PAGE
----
Sydney gets a dose of The Mummies
The Mummies need no introduction as one of the loudest stupidest most deranged bands on the planet and have been destroying lives, limbs and guitars worldwide since 1989. They’re visiting Melbourne and Adelaide for one week only - and now Sydney gets its chance.
Thursday, March 10 is the date and the venue is Hermanns Bar at Sydney University.
They’ll be joined by Psychotic Turnbuckles and Los Tones.
Tickets won’t last long and went on sale today here. It will sell out.
Why? These bandaged kooks are possibly one of the most legendary Punk/Garage bands on the planet. The Mummies originated the ‘Budget rock sound’ told SUB POP where to get off and now they will blow you a new hole right between those useless eardrums of yours.
The Mummies define what was to be a world-wide revolution of retardo rock and sloped-head slop that erupted in the late '80s and early ’90s, spawning so many bands you can’t even start to name them all.
You can rope in most of the riot girl movement, Beat Man, King Khan, and any of the hundreds of non corporate punk garage combos that are still wrecking guitars worldwide today.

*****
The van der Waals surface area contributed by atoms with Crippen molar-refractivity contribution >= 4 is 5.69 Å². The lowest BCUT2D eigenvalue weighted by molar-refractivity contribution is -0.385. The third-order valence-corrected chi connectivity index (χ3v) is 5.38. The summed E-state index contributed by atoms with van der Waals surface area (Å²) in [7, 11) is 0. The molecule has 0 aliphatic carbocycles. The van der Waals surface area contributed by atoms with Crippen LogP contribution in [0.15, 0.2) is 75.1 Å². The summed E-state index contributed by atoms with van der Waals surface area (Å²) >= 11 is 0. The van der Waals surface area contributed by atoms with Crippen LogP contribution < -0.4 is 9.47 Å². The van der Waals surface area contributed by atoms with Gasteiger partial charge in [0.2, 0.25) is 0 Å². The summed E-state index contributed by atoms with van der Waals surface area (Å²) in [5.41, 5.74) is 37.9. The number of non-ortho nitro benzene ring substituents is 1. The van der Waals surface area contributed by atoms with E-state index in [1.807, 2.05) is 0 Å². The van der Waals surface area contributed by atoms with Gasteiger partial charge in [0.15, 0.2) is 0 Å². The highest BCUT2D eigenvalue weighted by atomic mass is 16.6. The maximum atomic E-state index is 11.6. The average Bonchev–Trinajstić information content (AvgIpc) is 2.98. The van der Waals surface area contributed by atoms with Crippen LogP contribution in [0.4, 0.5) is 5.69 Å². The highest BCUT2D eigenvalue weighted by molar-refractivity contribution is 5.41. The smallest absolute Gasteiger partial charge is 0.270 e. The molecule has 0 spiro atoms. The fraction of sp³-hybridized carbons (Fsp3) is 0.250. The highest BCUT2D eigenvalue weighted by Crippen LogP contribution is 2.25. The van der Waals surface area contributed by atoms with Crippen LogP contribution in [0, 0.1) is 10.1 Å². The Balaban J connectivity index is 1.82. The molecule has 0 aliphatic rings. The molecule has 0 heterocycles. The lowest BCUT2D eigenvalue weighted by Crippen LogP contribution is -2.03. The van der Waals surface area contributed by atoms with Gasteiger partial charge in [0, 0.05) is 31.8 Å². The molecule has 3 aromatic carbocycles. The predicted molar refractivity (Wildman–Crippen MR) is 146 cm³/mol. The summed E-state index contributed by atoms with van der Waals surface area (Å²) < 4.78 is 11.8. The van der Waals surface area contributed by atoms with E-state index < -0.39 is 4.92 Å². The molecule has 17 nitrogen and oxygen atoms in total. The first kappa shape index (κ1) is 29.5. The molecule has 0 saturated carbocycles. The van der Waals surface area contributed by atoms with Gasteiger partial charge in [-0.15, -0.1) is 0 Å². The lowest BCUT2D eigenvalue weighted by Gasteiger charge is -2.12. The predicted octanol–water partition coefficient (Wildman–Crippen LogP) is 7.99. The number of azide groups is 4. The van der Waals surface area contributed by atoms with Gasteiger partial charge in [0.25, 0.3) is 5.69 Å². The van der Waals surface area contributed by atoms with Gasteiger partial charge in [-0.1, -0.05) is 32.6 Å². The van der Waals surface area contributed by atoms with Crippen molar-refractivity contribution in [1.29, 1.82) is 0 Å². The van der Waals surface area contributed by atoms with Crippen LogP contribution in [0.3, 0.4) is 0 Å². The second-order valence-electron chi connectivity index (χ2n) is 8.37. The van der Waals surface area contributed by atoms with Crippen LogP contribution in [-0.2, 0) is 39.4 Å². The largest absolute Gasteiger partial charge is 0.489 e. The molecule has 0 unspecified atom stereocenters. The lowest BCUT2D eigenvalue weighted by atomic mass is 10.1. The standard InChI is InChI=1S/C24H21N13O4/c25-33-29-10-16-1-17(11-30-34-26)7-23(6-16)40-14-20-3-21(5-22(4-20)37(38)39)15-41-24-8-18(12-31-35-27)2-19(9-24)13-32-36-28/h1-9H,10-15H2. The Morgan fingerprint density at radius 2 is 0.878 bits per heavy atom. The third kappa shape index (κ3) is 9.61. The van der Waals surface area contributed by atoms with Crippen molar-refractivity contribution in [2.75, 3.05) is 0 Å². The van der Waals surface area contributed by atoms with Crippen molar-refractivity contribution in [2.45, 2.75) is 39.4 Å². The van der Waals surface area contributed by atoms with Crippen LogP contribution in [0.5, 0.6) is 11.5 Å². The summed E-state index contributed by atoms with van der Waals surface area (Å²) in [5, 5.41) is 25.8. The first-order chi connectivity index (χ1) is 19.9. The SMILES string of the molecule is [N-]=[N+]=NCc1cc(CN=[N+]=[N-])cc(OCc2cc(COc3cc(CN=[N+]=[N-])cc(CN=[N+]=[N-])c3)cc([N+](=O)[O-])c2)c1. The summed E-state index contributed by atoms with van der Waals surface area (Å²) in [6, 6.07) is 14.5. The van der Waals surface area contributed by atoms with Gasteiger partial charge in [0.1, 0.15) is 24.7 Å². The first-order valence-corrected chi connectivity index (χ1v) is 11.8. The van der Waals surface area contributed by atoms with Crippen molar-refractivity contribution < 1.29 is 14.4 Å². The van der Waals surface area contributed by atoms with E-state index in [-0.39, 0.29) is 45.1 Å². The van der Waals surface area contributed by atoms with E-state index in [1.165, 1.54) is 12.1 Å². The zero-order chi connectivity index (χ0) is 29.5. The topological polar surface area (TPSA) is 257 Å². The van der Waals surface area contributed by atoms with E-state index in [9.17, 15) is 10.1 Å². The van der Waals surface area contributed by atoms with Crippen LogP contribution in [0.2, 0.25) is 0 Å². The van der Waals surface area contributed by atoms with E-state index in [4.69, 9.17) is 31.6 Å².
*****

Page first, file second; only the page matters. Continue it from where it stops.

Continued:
The Mummies etched their way with a fistful of rarer than hens-nuts 45s of their own two-minute lo-fi masterpieces like “Food, Sickles & Girls’” “I’m Gonna Kill My Baby Tonight” and “Fight to live (on the Planet of the Apes)” plus barnyard classics such as “Zip A Dee Doo Dah” and “Stronger Than Dirt”.
England had Thee Mighty Caesars headed by cantankerous genius Billy Childish. America had The Mummies. Headed by the guy in the Mummy costume with the three other Mummies. Billy Childish said The Mummies was the only garage band he really liked.
The Mummies consist of Trent Ruane on organ and vocals, Larry Winther on guitar, Mazz Kattuah on bass and Russell Quan on drums. Their DIY approach spans their home-made costumes much of their equipment (the bits that worked), their transport (a daubed upon Pontiac ambulance or their epitomous mini bikes.
Their desire to remain anonymous was in keeping with their disdain for stardom, fame and selling out to The Man.